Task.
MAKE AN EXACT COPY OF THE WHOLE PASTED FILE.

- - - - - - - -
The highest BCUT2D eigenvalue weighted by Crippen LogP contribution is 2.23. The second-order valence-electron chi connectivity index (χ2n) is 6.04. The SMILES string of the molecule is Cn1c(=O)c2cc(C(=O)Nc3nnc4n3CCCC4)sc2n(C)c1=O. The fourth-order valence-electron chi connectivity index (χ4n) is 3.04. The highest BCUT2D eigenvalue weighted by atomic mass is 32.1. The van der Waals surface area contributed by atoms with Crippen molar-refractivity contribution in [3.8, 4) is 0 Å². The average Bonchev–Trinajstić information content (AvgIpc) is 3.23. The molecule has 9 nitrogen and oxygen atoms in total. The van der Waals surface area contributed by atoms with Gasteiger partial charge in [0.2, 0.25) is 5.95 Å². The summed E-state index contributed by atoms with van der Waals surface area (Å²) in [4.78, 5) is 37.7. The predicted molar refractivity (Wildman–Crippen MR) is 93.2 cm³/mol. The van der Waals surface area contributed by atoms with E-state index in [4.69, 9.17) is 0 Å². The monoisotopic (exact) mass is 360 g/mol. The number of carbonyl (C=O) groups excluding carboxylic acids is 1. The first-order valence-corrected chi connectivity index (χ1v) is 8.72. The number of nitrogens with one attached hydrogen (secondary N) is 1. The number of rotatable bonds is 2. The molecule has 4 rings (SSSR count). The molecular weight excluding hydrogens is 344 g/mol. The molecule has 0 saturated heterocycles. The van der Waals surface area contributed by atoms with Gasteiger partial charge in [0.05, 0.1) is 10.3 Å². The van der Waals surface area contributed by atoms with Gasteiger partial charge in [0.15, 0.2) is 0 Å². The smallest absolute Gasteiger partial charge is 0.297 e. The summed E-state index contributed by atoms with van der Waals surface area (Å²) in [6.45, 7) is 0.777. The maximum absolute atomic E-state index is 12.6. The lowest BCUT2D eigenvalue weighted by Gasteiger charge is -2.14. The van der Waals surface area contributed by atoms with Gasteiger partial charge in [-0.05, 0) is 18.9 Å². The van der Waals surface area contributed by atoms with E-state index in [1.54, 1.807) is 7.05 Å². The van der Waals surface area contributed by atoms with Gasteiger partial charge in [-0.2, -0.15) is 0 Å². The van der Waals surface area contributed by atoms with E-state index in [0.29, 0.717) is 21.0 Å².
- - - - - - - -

The highest BCUT2D eigenvalue weighted by Crippen LogP contribution is 2.23. The second-order valence-electron chi connectivity index (χ2n) is 6.04. The SMILES string of the molecule is Cn1c(=O)c2cc(C(=O)Nc3nnc4n3CCCC4)sc2n(C)c1=O. The fourth-order valence-electron chi connectivity index (χ4n) is 3.04. The highest BCUT2D eigenvalue weighted by atomic mass is 32.1. The van der Waals surface area contributed by atoms with Crippen molar-refractivity contribution in [3.8, 4) is 0 Å². The average Bonchev–Trinajstić information content (AvgIpc) is 3.23. The molecule has 9 nitrogen and oxygen atoms in total. The van der Waals surface area contributed by atoms with Gasteiger partial charge in [0.2, 0.25) is 5.95 Å². The summed E-state index contributed by atoms with van der Waals surface area (Å²) in [4.78, 5) is 37.7. The predicted molar refractivity (Wildman–Crippen MR) is 93.2 cm³/mol. The van der Waals surface area contributed by atoms with E-state index in [4.69, 9.17) is 0 Å². The monoisotopic (exact) mass is 360 g/mol. The number of carbonyl (C=O) groups excluding carboxylic acids is 1. The first-order valence-corrected chi connectivity index (χ1v) is 8.72. The number of nitrogens with one attached hydrogen (secondary N) is 1. The number of rotatable bonds is 2. The molecule has 4 rings (SSSR count). The molecular weight excluding hydrogens is 344 g/mol. The molecule has 0 saturated heterocycles. The van der Waals surface area contributed by atoms with Gasteiger partial charge in [0.05, 0.1) is 10.3 Å². The van der Waals surface area contributed by atoms with Gasteiger partial charge in [0.15, 0.2) is 0 Å². The smallest absolute Gasteiger partial charge is 0.297 e. The summed E-state index contributed by atoms with van der Waals surface area (Å²) in [6.45, 7) is 0.777. The maximum absolute atomic E-state index is 12.6. The lowest BCUT2D eigenvalue weighted by Gasteiger charge is -2.14. The van der Waals surface area contributed by atoms with Gasteiger partial charge in [-0.05, 0) is 18.9 Å². The van der Waals surface area contributed by atoms with E-state index in [1.54, 1.807) is 7.05 Å². The van der Waals surface area contributed by atoms with Gasteiger partial charge in [-0.2, -0.15) is 0 Å². The van der Waals surface area contributed by atoms with E-state index in [0.29, 0.717) is 21.0 Å².